John Edwin Wulp died peacefully in Rockport, Maine, on Tuesday, November 27, 2018. He was 90 years old.
John’s playwriting, producing, set design, photography, and painting spanned 50 years of New York and Off-Broadway theatre. Born in 1928 in New Rochelle, New York, to Franklin and Ida Wulp, John earned a B.A. from Dartmouth College in 1950 and attended the Yale School of Drama. Shortly after his discharge, one of his plays that he wrote while a Marine was optioned for Off-Broadway production and its performance in 1958 earned him a Rockefeller Grant for Playwriting.
John’s exuberant and resolute emergence into early-1960s New York theatre lead him to collaborations with vanguard artists, including Louise Nevelson in 1961 for his first role as director with Red Eye of Love, a musical he co-wrote with Arnold Weinstein for which he received an OBIE Award for Directing; Frank O’Hara in 1962 for O’Hara’s one-act play, Try! Try!; Robert Rauschenberg in 1962 for Kenneth Koch’s The Construction of Boston; and James Waring in 1962 for John’s Madrigal of War.
John also prodigiously photographed his two years in New York. The New York Public Library for the Performing Arts acquired John’s photography collection in 2016.
John started the Nantucket Stage Company in 1973 after having moved to the island in 1963, notably producing Dracula, whose hugely successful reproduction in New York in 1977 earned him a Tony Award for Best Revival. While on Nantucket, John also rediscovered the exhilaration of painting that he had found as a boy. Ranging from portraits to landscapes to abstracts, John completed an untold number of paintings over 45 years with the same intense precision that he brought to theatre.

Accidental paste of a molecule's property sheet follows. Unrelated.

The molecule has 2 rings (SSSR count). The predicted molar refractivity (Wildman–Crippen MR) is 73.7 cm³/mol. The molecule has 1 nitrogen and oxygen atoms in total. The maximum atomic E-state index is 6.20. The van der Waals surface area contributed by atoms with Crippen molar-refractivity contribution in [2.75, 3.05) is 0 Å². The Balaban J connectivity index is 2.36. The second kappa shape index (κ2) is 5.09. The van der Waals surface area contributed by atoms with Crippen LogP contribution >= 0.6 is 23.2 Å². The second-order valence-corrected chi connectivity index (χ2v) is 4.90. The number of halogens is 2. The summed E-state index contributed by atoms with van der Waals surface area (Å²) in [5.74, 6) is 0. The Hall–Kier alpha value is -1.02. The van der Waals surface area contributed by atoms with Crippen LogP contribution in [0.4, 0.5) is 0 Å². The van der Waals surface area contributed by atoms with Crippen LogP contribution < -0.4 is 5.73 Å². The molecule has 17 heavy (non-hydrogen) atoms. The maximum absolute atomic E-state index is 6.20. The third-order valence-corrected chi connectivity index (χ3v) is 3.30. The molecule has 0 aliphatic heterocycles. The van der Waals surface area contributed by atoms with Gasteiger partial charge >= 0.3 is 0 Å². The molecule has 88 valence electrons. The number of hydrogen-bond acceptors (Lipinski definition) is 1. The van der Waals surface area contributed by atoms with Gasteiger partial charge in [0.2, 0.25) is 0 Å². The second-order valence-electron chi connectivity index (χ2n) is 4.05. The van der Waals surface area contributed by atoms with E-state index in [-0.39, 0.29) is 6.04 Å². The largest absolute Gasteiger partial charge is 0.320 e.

The success of Dracula brought John back to New York for nearly a decade of productions and the beginning of his drama teaching. For his set designs for Crucifer of Blood in 1978, he received a Drama Desk Award, a Los Angeles Drama Critics Award, and a Tony nomination. John helped found New York University’s Playwrights Horizons Theatre School in 1980, producing with students many works of personal pride until he departed in 1994 to live in Vinalhaven, Maine.
Though North Haven had no theatre when he was offered a job teaching drama in the school there in 1995, John brought national recognition to the North Haven Community School with his thrilling and exacting productions. In 2001, he conceived and produced the musical Islands which he toured in New York and in Maine with its cast of exclusively Vinalhaven and North Haven residents. A 2003 PBS documentary “On This Island” chronicled the creation of Islands; that year, John also published an eponymous autobiography. His final production on North Haven was of Red Eye of Love in 2013, with Pop Artist and Vinalhaven resident Robert Indiana designing the sets; John brought the play to New York a year later. In 2016, he wrote two books of poems, Cormorant Time.
Fighting lifelong discrimination and twenty years of severe health concerns in his later life, John’s relentless creative vision carried him through an odyssey of self-revisions. “I now know that death is the only true end to this work,” John said, mirroring the steely charisma that he broadcast to those who were willing to bring as much of themselves to his productions as he unflinchingly did. Much of John’s diverse work is viewable online at JohnWulp.com.
A memorial celebration for John will take place on Vinalhaven in summer 2019. Friends who wish may make a donation in his memory to the Waterman’s Community Center, 12 Main Street, North Haven, Maine 04853; or to the Islands Community Medical Center, 15 Medical Center Loop, Vinalhaven, Maine 04863.